Influenza virus-induced lung inflammation was modulated by cigarette smoke exposure in mice

PLoS One. 2014 Jan 21;9(1):e86166. doi: 10.1371/journal.pone.0086166. eCollection 2014.

Abstract

Although smokers have increased susceptibility and severity of seasonal influenza virus infection, there is no report about the risk of 2009 pandemic H1N1 (pdmH1N1) or avian H9N2 (H9N2/G1) virus infection in smokers. In our study, we used mouse model to investigate the effect of cigarette smoke on pdmH1N1 or H9N2 virus infection. Mice were exposed to cigarette smoke for 21 days and then infected with pdmH1N1 or H9N2 virus. Control mice were exposed to air in parallel. We found that cigarette smoke exposure alone significantly upregulated the lung inflammation. Such prior cigarette smoke exposure significantly reduced the disease severity of subsequent pdmH1N1 or H9N2 virus infection. For pdmH1N1 infection, cigarette smoke exposed mice had significantly lower mortality than the control mice, possibly due to the significantly decreased production of inflammatory cytokines and chemokines. Similarly, after H9N2 infection, cigarette smoke exposed mice displayed significantly less weight loss, which might be attributed to lower cytokines and chemokines production, less macrophages, neutrophils, CD4+ and CD8+ T cells infiltration and reduced lung damage compared to the control mice. To further investigate the underlying mechanism, we used nicotine to mimic the effect of cigarette smoke both in vitro and in vivo. Pre-treating the primary human macrophages with nicotine for 72 h significantly decreased their expression of cytokines and chemokines after pdmH1N1 or H9N2 infection. The mice subcutaneously and continuously treated with nicotine displayed significantly less weight loss and lower inflammatory response than the control mice upon pdmH1N1 or H9N2 infection. Moreover, α7 nicotinic acetylcholine receptor knockout mice had more body weight loss than wild-type mice after cigarette smoke exposure and H9N2 infection. Our study provided the first evidence that the pathogenicity of both pdmH1N1 and H9N2 viruses was alleviated in cigarette smoke exposed mice, which might partially be attributed to the immunosuppressive effect of nicotine.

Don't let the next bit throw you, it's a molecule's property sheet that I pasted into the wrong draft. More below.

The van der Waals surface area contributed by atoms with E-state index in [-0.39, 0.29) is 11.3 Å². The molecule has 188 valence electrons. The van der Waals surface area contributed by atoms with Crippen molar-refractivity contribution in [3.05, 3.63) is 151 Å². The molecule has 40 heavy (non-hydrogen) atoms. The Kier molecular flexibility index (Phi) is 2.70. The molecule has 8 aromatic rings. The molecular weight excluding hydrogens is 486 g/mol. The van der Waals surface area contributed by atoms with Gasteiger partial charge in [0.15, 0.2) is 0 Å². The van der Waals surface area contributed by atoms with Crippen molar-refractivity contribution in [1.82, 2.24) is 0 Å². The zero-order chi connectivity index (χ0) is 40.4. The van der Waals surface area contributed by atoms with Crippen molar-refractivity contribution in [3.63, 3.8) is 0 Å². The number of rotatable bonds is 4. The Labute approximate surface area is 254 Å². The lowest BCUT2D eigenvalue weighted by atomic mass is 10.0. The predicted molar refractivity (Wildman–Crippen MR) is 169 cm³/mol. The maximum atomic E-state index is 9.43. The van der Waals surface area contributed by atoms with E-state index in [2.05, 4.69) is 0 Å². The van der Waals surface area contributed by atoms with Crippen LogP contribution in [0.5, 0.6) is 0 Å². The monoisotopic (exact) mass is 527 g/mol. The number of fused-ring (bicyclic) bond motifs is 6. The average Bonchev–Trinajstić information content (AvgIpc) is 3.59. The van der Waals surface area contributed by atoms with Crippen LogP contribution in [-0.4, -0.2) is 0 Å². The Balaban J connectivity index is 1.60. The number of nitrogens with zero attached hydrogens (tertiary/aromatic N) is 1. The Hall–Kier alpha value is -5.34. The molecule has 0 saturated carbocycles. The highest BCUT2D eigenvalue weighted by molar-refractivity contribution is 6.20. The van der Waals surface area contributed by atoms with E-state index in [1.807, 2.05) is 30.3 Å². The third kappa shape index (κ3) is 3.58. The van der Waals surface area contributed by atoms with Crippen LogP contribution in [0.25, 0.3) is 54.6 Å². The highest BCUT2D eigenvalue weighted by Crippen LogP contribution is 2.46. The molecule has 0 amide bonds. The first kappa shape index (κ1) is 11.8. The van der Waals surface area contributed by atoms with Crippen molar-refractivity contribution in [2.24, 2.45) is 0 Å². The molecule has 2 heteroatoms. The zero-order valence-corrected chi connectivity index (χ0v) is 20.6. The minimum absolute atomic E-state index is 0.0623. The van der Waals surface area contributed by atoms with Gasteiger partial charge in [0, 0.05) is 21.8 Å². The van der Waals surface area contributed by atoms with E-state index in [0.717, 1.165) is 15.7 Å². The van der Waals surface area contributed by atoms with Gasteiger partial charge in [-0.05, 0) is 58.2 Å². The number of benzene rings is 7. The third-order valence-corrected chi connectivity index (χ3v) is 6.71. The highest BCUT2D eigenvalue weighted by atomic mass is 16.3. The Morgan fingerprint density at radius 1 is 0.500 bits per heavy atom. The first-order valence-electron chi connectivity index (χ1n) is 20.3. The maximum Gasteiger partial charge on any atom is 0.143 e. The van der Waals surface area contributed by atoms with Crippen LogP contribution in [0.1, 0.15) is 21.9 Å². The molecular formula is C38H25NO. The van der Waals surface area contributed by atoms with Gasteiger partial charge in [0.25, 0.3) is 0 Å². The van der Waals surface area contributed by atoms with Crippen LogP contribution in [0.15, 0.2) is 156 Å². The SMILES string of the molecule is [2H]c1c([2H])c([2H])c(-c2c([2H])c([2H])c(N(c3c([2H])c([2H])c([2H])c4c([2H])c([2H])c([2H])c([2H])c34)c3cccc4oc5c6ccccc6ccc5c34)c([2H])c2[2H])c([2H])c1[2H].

Publication types

  • Research Support, Non-U.S. Gov't

MeSH terms

  • Animals
  • Chemokines / biosynthesis
  • Cotinine / blood
  • Female
  • Humans
  • Influenza A Virus, H1N1 Subtype / physiology*
  • Influenza A Virus, H9N2 Subtype / physiology*
  • Influenza, Human / virology
  • Mice
  • Mice, Inbred C57BL
  • Mice, Knockout
  • Nicotine / pharmacology
  • Orthomyxoviridae Infections / blood
  • Orthomyxoviridae Infections / complications*
  • Orthomyxoviridae Infections / virology*
  • Pneumonia / blood
  • Pneumonia / complications*
  • Pneumonia / virology*
  • Severity of Illness Index
  • Smoking / adverse effects*
  • Smoking / blood
  • Time Factors
  • Up-Regulation / drug effects
  • Weight Gain / drug effects
  • alpha7 Nicotinic Acetylcholine Receptor / deficiency
  • alpha7 Nicotinic Acetylcholine Receptor / metabolism

Substances

  • Chemokines
  • Chrna7 protein, mouse
  • alpha7 Nicotinic Acetylcholine Receptor
  • Nicotine
  • Cotinine

Grant support

This work was supported by the Area of Excellence program on Influenza, the University Grants Committee of the Hong Kong SAR, China (AoE/M-12/06); General Research Fund, Research Grants Council of Hong Kong; a Commission Grant from the Research Fund for the Control of Infectious Diseases (RFCID) of the Health, Welfare and Food Bureau of the Hong Kong SAR Government (2009-2014, Lab-11); Edward Sai-Kim Hotung Paediatric Education and Research Fund. The funders had no role in study design, data collection and analysis, decision to publish, or preparation of the manuscript.